Governor Looks Back and Then Ahead (to Making More Money)By Sandra Knispel | Published 13 Oct 2011 09:02am |
When Governor Haley Barbour’s second term comes to an end on January 10th one thing is certain: he won’t be twiddling his thumbs. MPB’s Sandra Knispel has more on Governor Barbour’s legacy and his plans for the future.
“Max Mayfield called, head of the National Hurricane Center. He said, ‘Governor, this is going to be a Camille-like event. What can I do to help?’," Barbour recalled.
Haley Barbour’s legacy as Mississippi’s 63rd governor will always be closely intertwined with the worst natural disaster to hit the United States.
“So I said, ‘If you can get the news media to start calling it a Hurricane like Camille it’ll make a big difference.’ And I promise you within an hour, the cable news networks were referring to Katrina being like Camille. And that really helped us in the end, getting people off the coast.”
His administration had its work cut out when Katrina slammed into the Gulf Coast in 2005.
“I feel like here is the greatest challenge you’re gonna ever have to deal with, because when you saw it you knew it was going to be years before we could get back to some semblance of normal, which we have by the way.
In the audience at the Overby Center for Southern Journalism and Politics at the University of Mississippi last night, Barbour seemed to have very few critics. Jacksonian Bubba Weir who works for the Mississippi Technology Alliance was singing the governor’s praises.
“I think the governor is such a statesman. And the way he handled situations like Katrina and the flooding and the way he portrayed Mississippians.. been able to pull us up by our boot straps and not try to have our hands out for a handout from the government. I think that will be his legacy for generations of Mississippians. They need to look back and realize that he was a great statesman.”
Of course, Barbour did secure some $24 billion in federal assistance after Katrina. Ask him what he’s most proud of and he’ll tell you about economic development projects … an area where he’s not shy about taking credit.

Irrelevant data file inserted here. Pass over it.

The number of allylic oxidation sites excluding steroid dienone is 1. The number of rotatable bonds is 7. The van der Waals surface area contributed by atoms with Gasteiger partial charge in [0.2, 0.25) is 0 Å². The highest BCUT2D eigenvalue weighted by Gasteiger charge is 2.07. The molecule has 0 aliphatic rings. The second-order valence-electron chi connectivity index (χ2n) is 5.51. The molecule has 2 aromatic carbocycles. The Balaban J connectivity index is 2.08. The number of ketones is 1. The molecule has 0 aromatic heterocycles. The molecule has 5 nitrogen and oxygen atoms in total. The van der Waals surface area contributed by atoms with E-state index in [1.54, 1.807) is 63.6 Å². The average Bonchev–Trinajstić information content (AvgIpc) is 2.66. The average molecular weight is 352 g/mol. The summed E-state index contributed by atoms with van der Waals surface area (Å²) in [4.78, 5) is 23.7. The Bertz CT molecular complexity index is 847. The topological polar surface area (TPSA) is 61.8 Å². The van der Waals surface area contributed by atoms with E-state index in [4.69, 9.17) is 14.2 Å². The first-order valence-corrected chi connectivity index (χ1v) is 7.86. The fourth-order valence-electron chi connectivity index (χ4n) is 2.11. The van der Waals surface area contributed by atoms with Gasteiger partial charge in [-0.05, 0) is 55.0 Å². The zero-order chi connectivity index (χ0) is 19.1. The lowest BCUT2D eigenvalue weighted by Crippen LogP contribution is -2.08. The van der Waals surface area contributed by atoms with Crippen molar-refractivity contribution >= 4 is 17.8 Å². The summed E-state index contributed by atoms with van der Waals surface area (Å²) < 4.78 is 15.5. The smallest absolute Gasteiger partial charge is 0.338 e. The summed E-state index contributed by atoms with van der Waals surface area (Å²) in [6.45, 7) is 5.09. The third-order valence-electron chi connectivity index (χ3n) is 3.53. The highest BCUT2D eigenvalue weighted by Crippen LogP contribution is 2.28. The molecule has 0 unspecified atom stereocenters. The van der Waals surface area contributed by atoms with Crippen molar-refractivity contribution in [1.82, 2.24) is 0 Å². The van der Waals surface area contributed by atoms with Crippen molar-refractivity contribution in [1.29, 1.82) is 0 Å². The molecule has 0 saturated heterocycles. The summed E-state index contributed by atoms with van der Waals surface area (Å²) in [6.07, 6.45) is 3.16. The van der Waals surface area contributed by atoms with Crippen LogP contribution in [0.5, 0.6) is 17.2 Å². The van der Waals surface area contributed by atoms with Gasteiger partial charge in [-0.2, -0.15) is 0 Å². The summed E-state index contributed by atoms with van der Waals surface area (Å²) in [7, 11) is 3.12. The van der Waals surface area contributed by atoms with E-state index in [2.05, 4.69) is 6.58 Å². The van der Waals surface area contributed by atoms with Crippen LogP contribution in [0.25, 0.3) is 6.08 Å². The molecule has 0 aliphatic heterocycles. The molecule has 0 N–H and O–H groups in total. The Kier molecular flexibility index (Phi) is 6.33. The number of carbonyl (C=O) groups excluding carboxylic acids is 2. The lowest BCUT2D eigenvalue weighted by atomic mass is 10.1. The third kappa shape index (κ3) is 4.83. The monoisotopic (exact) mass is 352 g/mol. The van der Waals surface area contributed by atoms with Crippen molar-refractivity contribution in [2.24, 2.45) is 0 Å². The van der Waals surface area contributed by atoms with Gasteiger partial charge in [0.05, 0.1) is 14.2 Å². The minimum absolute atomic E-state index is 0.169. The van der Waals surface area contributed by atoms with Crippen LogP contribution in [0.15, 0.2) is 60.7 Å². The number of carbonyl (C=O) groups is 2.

“We’re in the midst of rebuilding the port of Gulfport, which will be, in my opinion, 25 years from now when these guys sitting in the front look back and think about the Barbour administration. My belief is they will say, ‘The redevelopment of the port of Gulfport was the most important economic development project in the history of the Mississippi. That held the most potential and produced the greatest amount of economic growth, prosperity and vitality, because it’ll keep on growing.”
Another audience member, Tim Climer, who is a University of Mississippi senior project administrator for economic development, says Barbour’s legacy has economy written all over it.
“The Toyotas and the emerging high-tech industries that they brought in with solar and the other industries, especially in north Mississippi and then a lot of the Kiors, and the port of Gulfport. I think we have demonstrated statewide that job creation and keeping your eyes on the prize have been very important in that Mississippi can be competitive with anybody.”
Of course, a two-term limit is prohibiting Barbour from appearing again on the ballot this November. Otherwise, with approval ratings in the 70 percent range he would have been impossible to beat.
“Term limits for governor are a good idea. Eight is enough," Barbour said. "I wouldn’t give anything for this. But Marsha thinks it’s time for me to go back to work for money. She thinks that’s an interesting concept. That, you know, we need to make a little money after eight years as a public employee. I do get the nicest public housing in the state. But you don’t make much money doing this.”
But not to worry, with a book on Katrina in the works, and ready to hit the speaking circuit the governor will be commanding a high salary before long.
"I wouldn't give anything for it, as I said a little while ago. But I hope this is my last government job. I used to tell Trent [Lott], 'The diffrence between goverbors and senators is that senators talk about doing things and governors do things.' I don't think there's a better job, except president. So this is what I'd like to have as my last government job."
One thing is certain: As Barbour is preparing his farewell from public office he’s leaving behind one large pair of shoes to fill.
Sandra Knispel, MPB News, Oxford.
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